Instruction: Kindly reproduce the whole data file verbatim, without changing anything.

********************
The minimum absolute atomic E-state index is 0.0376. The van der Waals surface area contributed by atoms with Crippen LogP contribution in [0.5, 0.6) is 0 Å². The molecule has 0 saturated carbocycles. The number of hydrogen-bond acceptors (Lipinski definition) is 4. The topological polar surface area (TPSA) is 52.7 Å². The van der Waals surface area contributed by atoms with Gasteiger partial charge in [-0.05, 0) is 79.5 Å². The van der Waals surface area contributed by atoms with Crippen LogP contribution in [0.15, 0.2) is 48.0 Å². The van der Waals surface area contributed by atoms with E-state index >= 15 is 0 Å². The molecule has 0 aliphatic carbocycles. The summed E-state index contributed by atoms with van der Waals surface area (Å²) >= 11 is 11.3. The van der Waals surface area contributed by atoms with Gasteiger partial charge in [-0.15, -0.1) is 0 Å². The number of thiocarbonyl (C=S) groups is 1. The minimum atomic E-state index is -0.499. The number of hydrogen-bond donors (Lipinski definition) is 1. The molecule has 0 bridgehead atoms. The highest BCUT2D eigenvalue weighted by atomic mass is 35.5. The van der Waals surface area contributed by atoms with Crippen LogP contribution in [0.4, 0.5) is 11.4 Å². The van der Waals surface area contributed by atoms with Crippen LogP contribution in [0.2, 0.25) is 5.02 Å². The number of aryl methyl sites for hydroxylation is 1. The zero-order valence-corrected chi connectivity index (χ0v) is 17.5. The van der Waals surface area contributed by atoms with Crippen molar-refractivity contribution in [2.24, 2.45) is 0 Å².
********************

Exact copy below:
The minimum absolute atomic E-state index is 0.0376. The van der Waals surface area contributed by atoms with Crippen LogP contribution in [0.5, 0.6) is 0 Å². The molecule has 0 saturated carbocycles. The number of hydrogen-bond acceptors (Lipinski definition) is 4. The topological polar surface area (TPSA) is 52.7 Å². The van der Waals surface area contributed by atoms with Gasteiger partial charge in [-0.05, 0) is 79.5 Å². The van der Waals surface area contributed by atoms with Crippen LogP contribution in [0.15, 0.2) is 48.0 Å². The van der Waals surface area contributed by atoms with E-state index >= 15 is 0 Å². The molecule has 0 aliphatic carbocycles. The summed E-state index contributed by atoms with van der Waals surface area (Å²) >= 11 is 11.3. The van der Waals surface area contributed by atoms with Gasteiger partial charge in [-0.15, -0.1) is 0 Å². The number of thiocarbonyl (C=S) groups is 1. The minimum atomic E-state index is -0.499. The number of hydrogen-bond donors (Lipinski definition) is 1. The molecule has 0 bridgehead atoms. The highest BCUT2D eigenvalue weighted by atomic mass is 35.5. The van der Waals surface area contributed by atoms with Crippen LogP contribution in [0.4, 0.5) is 11.4 Å². The van der Waals surface area contributed by atoms with Crippen LogP contribution in [0.2, 0.25) is 5.02 Å². The number of aryl methyl sites for hydroxylation is 1. The zero-order valence-corrected chi connectivity index (χ0v) is 17.5. The van der Waals surface area contributed by atoms with Crippen molar-refractivity contribution in [2.24, 2.45) is 0 Å².